Donald Westlake, who used the pseudonym of Richard Stark, said that he meant the Parker books to be about “a workman at work”. Process, mechanics, trouble shooting, sometimes of a very technical nature dominate his books, which is why some people say they have so few parallels. Was it hard to write a character that was, in a sense, an homage to Parker without it being a parody?
It required a lot of thinking through. After I had read the Parker books I had to forget him and Wyatt had to be my character. Part of that was deciding not to know too much about him. If we knew who his mum and sister were and that he had favourite teacher in grade five or his old man used to beat him up, suddenly we are learning too much about him, he’s becoming too vulnerable.
At the same time, I give little clues about his past. In his latest book, for example, he is helping Lydia wash her hair and suddenly thinks, did I ever do this? Did a mother or sister ever do it for me? It gives him a feeling of tenderness that he’s not used to and he’s backing away from it but at the same time acknowledging it. But that sort of background is about as much as I am prepared to provide.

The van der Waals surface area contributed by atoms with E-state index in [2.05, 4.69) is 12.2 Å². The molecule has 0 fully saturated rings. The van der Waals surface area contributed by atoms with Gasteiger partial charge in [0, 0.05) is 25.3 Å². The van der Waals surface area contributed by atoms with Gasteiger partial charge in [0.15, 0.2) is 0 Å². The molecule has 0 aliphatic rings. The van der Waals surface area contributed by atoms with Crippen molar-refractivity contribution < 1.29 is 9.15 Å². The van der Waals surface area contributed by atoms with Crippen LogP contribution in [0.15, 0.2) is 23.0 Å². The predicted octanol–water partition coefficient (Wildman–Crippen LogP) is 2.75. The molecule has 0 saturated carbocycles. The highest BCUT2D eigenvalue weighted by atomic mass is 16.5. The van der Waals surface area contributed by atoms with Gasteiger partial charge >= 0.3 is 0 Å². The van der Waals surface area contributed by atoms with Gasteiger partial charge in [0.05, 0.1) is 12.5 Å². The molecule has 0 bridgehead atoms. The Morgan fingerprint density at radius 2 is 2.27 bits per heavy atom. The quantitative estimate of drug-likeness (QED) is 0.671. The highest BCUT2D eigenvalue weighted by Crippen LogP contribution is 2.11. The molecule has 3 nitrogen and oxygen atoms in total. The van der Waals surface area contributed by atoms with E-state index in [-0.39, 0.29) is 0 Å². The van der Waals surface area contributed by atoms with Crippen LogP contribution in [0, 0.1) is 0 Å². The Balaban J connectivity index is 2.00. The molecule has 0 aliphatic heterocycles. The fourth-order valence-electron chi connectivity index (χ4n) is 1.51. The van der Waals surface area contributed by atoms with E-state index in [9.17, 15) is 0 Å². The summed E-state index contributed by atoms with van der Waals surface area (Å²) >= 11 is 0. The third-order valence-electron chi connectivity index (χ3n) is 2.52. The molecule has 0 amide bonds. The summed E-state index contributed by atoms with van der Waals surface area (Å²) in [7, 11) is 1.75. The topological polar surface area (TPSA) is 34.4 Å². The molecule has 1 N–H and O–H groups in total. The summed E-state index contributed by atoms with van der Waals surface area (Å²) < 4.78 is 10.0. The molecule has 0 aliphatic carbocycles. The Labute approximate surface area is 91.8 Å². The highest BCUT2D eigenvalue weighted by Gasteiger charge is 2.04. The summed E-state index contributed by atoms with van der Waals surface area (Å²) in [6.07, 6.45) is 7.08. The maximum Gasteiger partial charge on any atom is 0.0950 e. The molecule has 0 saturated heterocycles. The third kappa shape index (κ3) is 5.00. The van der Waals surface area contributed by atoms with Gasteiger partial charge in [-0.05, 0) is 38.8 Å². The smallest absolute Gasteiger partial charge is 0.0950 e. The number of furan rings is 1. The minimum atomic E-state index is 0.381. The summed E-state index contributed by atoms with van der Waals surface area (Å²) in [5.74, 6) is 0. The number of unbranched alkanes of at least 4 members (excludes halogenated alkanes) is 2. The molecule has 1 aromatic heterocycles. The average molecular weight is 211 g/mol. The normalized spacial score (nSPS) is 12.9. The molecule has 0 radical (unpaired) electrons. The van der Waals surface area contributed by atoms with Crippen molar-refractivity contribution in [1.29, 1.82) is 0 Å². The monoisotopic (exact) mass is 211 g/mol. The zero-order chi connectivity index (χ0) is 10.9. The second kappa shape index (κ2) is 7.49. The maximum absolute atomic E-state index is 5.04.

That was a fascinating thing about the recent book, you give us absolutely no back-story for what Wyatt has done in the last decade and it works fantastically.
That was a conscious decision. If there’s too much background too early in a book, I think you loose your readers. It was enough to hint that things went wrong and he had to go away for a while.
Do you have a favourite Parker novel?